After targeting the market for virtualising servers and clients, VMware has now set its sights on mobile phones, announcing its Mobile Virtualization Platform (MVP) last week.
The company will work closely with mobile phone vendors to embed its virtualisation technology directly onto mobile phones, as an extra layer that decouples the applications and data from the underlying hardware, says Fredrik Sjöstedt, director of products for VMware in Europe, the Middle East and Africa. So far, VMware is keeping the names of vendors it is working with under wraps.
It aims to have the first phones available by the end of next year or the beginning of 2010, according to Sjöstedt.
Enterprise users who pick a phone with embedded support for virtualisation will be able to run multiple operating systems or multiple profiles — for example, one for personal use and one for work use — on the same phone.
The IT department will able to set up one profile that follows all the policies necessary to keep the organisation secure, but at the same time, end-users can run anything they like on their personal profile, Sjöstedt says.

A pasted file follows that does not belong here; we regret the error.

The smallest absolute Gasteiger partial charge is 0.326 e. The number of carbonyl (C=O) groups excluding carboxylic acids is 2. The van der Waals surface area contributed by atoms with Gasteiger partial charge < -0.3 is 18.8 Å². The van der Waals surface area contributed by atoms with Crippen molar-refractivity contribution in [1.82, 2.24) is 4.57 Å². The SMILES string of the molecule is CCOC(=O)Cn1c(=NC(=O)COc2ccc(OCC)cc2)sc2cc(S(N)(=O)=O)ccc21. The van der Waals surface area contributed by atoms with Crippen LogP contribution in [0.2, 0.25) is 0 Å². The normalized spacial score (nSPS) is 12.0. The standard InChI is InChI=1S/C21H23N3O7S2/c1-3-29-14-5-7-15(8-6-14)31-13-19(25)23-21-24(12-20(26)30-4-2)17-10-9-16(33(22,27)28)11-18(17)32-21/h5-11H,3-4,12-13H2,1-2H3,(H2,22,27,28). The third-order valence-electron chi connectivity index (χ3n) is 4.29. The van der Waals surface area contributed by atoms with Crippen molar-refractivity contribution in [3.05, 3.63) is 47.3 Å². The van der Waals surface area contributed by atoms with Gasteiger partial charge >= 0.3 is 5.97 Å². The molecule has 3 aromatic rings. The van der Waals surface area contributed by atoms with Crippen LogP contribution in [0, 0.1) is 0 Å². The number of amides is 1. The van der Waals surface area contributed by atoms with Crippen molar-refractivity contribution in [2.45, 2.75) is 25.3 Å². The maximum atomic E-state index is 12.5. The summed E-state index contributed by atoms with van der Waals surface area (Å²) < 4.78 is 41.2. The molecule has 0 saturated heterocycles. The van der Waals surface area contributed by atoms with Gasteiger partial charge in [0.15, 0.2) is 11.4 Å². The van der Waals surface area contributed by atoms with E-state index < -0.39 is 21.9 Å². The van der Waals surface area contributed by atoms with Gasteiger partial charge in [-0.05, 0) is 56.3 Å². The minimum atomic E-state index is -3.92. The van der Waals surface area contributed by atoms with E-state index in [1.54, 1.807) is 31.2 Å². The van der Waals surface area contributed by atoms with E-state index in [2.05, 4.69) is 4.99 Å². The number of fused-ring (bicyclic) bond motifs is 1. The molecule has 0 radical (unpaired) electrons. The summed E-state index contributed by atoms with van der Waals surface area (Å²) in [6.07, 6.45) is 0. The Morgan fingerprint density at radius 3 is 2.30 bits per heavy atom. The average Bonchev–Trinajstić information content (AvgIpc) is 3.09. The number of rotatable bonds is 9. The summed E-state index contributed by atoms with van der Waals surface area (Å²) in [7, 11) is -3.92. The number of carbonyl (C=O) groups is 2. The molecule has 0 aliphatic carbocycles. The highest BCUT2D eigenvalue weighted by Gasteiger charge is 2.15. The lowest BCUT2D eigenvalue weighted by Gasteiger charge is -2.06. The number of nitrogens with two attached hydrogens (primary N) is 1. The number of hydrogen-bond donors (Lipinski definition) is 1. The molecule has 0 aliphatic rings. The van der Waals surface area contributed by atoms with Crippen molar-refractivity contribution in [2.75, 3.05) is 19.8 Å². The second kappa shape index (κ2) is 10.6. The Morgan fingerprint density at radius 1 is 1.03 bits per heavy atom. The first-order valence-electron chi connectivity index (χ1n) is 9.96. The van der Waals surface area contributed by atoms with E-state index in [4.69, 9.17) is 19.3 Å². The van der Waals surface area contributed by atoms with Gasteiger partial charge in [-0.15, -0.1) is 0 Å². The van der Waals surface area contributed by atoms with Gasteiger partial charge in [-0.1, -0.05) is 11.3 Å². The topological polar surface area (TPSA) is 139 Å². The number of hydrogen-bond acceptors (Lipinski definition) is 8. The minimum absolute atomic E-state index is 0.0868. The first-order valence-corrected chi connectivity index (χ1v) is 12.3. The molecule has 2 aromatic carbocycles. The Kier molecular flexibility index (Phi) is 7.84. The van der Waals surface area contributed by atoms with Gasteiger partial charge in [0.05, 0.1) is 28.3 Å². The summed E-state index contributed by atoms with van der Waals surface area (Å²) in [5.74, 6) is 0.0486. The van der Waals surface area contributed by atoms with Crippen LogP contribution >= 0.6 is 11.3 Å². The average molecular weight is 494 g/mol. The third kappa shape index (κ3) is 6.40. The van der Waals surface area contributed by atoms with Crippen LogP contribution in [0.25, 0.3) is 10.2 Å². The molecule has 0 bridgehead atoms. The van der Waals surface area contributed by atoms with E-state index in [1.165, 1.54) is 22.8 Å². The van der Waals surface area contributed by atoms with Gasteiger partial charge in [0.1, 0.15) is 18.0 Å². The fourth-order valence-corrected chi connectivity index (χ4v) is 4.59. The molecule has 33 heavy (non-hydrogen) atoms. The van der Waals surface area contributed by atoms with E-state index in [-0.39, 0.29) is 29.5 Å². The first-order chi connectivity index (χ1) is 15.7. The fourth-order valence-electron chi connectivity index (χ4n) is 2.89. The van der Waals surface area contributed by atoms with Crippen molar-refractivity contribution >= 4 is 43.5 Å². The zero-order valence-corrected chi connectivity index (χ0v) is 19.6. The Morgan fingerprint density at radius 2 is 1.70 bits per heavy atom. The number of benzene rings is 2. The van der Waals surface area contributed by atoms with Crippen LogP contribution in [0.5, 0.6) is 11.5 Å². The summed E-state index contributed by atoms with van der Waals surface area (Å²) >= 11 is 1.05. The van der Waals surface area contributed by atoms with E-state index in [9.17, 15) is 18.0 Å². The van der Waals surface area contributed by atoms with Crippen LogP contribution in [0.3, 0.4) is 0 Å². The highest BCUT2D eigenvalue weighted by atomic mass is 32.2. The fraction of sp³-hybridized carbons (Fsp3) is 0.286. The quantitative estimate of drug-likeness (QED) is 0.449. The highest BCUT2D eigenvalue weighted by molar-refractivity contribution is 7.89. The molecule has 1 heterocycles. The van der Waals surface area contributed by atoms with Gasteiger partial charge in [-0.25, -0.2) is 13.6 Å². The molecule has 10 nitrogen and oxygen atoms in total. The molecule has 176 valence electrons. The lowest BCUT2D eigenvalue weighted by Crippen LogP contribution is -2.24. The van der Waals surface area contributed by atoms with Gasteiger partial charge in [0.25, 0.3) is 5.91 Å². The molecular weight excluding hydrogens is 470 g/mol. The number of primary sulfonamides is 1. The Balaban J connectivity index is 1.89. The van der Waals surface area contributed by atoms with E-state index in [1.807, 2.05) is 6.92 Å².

Users will also be able to more easily move personal data and files — including applications, pictures, videos, music and email — to a new device, making the upgrade to a new phone less painful.
Part of the VMware plan is to make mobile phones just another part of its management infrastructure, no different than a server or a PC. "Without management everything falls flat," Sjöstedt says.
The use of virtualisation will also let mobile phone vendors add new software faster than before, according to VMware.
They can use the same software stack, including operating system and applications, on a wide variety of phones without having to worry about the underlying hardware differences, according to VMware. That is, of course, for the phones that support virtualisation.
The platform is based on technology VMware recently acquired from Trango Virtual Processors, and has been optimised to run efficiently on low power-consuming and memory-constrained mobile phones.
Supported operating systems today include Windows CE, Symbian and Linux, according to VMware.